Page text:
It's so nice to have a post about rug hooking again after so long. Even if it's not my own. LOL.


Monday, November 4, 2013

The Big Sister Monster

The knitting projects continue to roll off the needles.

This week, I finished the Monster for the Big Sister "Abby" in Montreal who is expecting her little sister in late January. All those little things last post are for the new babe, but I believe that every older sibling deserves something special when the new arrival comes along.

So meet "Vinnessa" - the girl version of Vinny V in Rebecca Danger's "Knit a Monster Nursery" book.


She is considerably larger than the first little monster, but even more fun to knit. I think she will be perfect for a 2-year old to haul around or just sleep with. She is very soft and snuggly and I love her little feet and hands, which have been attached and then reinforced well, so as not to be tugged off.

Here she is with her little sister monster. I see a bit of a family resemblance, don't you. Something in the eyes maybe????


I believe there will be a few more monsters off the needles before all these babies arrive - and afterwards as well. In the meantime, there is a quilt on the cutting board for Grayson, my niece's first - also expected in late January. It is a simple project, in flannel, so it will be cuddly and warm for a January boy.

So the hooking famine continues - at least for a bit longer.

Monday, October 28, 2013

The Good, The Bad and The Adorable.

Knitting and sewing continue to dominate my life.

The knitting is going well. Another sweater off the needles and perhaps my favourite in a long while.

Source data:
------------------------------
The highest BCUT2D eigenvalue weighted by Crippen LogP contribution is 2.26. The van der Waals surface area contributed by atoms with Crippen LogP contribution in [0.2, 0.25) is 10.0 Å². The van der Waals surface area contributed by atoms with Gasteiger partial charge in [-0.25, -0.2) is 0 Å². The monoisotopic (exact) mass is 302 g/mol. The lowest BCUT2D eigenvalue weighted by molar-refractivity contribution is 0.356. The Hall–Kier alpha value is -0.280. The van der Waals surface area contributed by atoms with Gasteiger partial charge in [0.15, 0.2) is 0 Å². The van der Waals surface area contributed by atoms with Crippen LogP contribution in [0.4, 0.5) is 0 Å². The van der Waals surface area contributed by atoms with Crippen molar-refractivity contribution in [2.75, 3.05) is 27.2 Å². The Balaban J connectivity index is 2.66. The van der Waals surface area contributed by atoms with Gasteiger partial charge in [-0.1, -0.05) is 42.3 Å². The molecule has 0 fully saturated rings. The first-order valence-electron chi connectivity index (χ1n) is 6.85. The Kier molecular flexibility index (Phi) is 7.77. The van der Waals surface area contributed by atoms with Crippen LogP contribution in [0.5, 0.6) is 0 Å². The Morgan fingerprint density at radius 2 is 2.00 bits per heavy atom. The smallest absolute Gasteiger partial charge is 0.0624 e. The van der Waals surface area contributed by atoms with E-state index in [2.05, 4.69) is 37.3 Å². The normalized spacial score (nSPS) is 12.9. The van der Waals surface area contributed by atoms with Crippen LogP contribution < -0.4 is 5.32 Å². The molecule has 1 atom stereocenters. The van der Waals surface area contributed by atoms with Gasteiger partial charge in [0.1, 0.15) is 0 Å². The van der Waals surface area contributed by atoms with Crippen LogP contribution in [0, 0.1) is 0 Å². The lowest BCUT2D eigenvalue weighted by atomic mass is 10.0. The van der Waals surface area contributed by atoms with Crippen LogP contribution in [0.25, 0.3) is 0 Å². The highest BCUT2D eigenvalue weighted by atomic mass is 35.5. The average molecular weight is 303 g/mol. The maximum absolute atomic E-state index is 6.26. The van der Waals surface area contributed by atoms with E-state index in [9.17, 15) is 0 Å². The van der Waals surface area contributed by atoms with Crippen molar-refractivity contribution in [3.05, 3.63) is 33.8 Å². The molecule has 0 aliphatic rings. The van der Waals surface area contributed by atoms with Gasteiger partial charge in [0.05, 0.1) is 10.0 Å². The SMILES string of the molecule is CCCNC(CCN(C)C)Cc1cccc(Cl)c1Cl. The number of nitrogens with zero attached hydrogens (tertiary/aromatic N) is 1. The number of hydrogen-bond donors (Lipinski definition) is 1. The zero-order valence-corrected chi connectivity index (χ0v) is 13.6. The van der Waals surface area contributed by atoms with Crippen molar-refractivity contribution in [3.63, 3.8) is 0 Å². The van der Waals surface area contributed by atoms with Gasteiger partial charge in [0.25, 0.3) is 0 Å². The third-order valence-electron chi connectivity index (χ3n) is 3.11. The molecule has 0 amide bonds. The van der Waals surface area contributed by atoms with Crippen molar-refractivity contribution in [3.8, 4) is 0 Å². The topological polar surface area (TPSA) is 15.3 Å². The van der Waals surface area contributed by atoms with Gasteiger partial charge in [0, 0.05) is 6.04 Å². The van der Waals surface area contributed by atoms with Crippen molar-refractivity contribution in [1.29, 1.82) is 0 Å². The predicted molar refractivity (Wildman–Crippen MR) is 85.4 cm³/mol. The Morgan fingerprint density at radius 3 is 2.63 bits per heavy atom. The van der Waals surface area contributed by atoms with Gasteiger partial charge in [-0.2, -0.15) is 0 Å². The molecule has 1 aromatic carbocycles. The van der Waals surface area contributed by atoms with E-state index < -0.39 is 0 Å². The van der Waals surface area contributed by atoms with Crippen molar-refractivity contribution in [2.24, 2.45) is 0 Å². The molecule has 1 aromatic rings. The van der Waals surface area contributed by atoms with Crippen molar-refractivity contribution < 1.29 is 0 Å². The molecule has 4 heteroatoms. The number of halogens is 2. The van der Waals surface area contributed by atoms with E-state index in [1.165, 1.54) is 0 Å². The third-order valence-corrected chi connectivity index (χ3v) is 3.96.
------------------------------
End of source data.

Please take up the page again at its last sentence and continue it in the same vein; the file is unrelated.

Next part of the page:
I think it's the combination of the pattern and the yarn - simply the most comfy thing ever knit.  It is called "Relax" and I got the pattern from here.

 It is a lot of simple stockinette stitch - small needles, but moves quickly. I am about to do a second one for my son's girlfriend.



Some adorable projects are also off the needles. These are the gifts that are going to my very good friend's daughter who is expecting her second girl. These are all from the Monster Nursery Book I featured in my last post.

From left to right - a little monster, monster booties, and a monster hat. All sitting on a receiving blanket that still needs to be hemmed.  These little knits make you smile the whole way through, from cast on to cast off. And I think they will create the same effect at the other end.

There will be a "Big Sister" monster to share soon. Just one leg to go and then stuffing and putting on a face.


I also finished one sewing pattern that I will use as a cover up while south. It was from this book. In fact, it is the dress on the cover.


Here is my version, which is in a great batik fabric.



Mine ended up being sleeveless because the sleeves were TEENSY. Since everything else about the dress is perfect, I am not sure what happened. But it is probably better sleeveless anyway, or so I will convince myself.

Today's project is also not going swimmingly. This is the pattern - and the fabric. Doesn't look that hard, does it?




But it seems that the logic sphere of my brain is not as developed as the dreamy, creative side. I just can't seem to look at the pictures and figure out how to move the straps out of the way while assembling the bodice. So, even though I was sure I was doing what was in the step-by-step instructions,  I have been doing a lot of "ripping" and "growling".

Sort of feels like assembling Ikea furniture. You have to do it wrong to figure out how to do it right.
Trust me, it's much easier to "undo" hooking boo boo's than sewing ones.